THE BLACK BANSHEE
The Black Banshee follows Yvie and her three friends on their way home from a night out, and their encounter with police brutality. Yvie is troubled by visions she can’t explain, and wonders if they are warning her of a future yet to pass. Directed by John D Hay Jr., the film centers on the life and love of a Black woman and her wish to protect her loved ones as well as understand her own identity. A short film that twists and turns, and ends with the audience wanting more.
What do we mean when we say “family?” Inherently, the extension of that question is “what does it mean to be me?” Zora Bikangaga dives deep into family and identity in her comedic short Aunti Zariyah. Zach is an emerging standup comedian who books a roadshow in Seattle. While there, he connects with his auntie who he has never met, only to find out that she is a 12-year-old Instagram influencer. The dynamic between Zariyah and Zach is sweet and highlights that choosing what family we associate with can be crucial to developing our own direction in life. An incredibly heartwarming film.
THE PANDEMIC CHRONICLES
Filmed during the COVID-19 worldwide pandemic, The Pandemic Chronicles adds a brutal layer of reality, due to how closely these experiences reflected the lived experiences of so many. In the first chapter, a man and a woman navigate sexual attraction with masks, gloves, and maintaining social distancing measures. In the second chapter, a man tries to find medical help for someone close to him who is dying of COVID-19. In the third and final chapter, a couple talks through the mail slot of the front door, afraid to touch because one of them works as a nurse with people suffering from COVID. Sometimes these interactions are funny, some are heart-wrenching, but all three touch home. They encompass a feeling of passion, the fear of helplessness, the tiring need to find ways to carry on. The Pandemic Chronicles is an astounding example of what it means for art to capture a moment in history. A perfect conclusion to an amazing slate of short films.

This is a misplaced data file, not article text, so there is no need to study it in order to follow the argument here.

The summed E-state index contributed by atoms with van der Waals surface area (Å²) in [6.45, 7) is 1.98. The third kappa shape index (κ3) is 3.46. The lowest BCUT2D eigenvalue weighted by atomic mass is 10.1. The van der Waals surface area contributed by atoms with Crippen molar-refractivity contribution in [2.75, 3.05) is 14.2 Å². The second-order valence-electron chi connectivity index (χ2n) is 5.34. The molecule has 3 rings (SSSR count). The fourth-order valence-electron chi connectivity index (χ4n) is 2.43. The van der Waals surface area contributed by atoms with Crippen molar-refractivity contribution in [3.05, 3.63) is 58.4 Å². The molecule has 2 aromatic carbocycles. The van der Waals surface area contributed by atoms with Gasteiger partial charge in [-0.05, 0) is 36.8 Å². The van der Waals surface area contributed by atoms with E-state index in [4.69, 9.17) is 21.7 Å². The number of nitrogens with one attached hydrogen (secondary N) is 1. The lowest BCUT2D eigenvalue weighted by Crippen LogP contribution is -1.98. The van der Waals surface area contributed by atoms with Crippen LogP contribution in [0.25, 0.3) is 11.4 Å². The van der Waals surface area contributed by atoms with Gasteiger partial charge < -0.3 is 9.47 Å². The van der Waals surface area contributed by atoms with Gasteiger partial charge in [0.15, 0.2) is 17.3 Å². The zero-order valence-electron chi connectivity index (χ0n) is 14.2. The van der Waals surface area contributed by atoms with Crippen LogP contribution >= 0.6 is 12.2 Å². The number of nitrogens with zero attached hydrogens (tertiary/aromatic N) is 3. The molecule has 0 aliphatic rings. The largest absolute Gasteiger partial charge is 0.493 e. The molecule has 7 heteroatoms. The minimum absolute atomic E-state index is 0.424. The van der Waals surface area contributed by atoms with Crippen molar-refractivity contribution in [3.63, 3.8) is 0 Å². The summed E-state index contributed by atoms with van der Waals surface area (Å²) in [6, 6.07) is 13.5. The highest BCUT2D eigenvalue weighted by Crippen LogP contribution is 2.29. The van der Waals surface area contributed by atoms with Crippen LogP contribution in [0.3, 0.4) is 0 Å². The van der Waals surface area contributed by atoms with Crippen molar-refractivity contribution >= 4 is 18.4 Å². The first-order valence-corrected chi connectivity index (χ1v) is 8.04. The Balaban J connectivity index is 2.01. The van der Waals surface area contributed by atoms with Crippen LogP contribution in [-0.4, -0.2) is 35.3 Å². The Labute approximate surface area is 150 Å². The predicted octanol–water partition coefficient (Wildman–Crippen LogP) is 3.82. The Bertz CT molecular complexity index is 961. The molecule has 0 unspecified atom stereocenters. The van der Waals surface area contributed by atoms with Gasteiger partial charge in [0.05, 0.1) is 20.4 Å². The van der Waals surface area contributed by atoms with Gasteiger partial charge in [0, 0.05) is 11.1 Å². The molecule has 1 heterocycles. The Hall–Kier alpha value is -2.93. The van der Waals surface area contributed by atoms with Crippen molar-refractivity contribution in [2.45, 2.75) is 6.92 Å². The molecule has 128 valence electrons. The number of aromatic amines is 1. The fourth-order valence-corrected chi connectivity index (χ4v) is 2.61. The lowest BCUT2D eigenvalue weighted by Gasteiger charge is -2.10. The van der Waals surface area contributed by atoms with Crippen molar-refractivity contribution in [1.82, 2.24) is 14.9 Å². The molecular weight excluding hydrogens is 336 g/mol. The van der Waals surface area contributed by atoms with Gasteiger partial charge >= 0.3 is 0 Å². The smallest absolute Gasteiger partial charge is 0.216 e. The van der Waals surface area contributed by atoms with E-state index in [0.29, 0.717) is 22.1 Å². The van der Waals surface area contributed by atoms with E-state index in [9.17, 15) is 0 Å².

Our Right to Gaze: Black Film Identities excites me. To me, it is a moment to introduce talented artists to a wider audience, especially is that I hope it will act as a marker in time. I hope that sometime in the future, I am sitting in a theatre, ready to watch a brand new feature film helmed by any of these six directors. After the film, as the credits roll, I can remember that this collection is where I first learned about these talents. Unfortunately, I feel sometimes audiences have been conditioned to expect that everything will be catered to them, and will dismiss something that forces them outside their comfort zone. While it is maybe only within the last few decades that the tides have begun to shift, I hope that all of these directors can go forth and make waves in the industry.
ORDER OF PRESENTATION:
- Introduction by Dr. Racquel Gates
- Love in Submission – Directed by Lande Yoosuf, produced by Antu Yacob
- A Hollywood Party – Directed by Toryn Seabrooks
- Nowhere – Directed by Lin Que Ayoung
- The Black Banshee – Directed by John D Hay, Jr., Produced by Kyla Sylvers
- Auntie Zariyah – Zora Bikangaga
- The Pandemic Chronics – Directed by Ya’Ke
Which of these six films do you want to see the most? Comment below!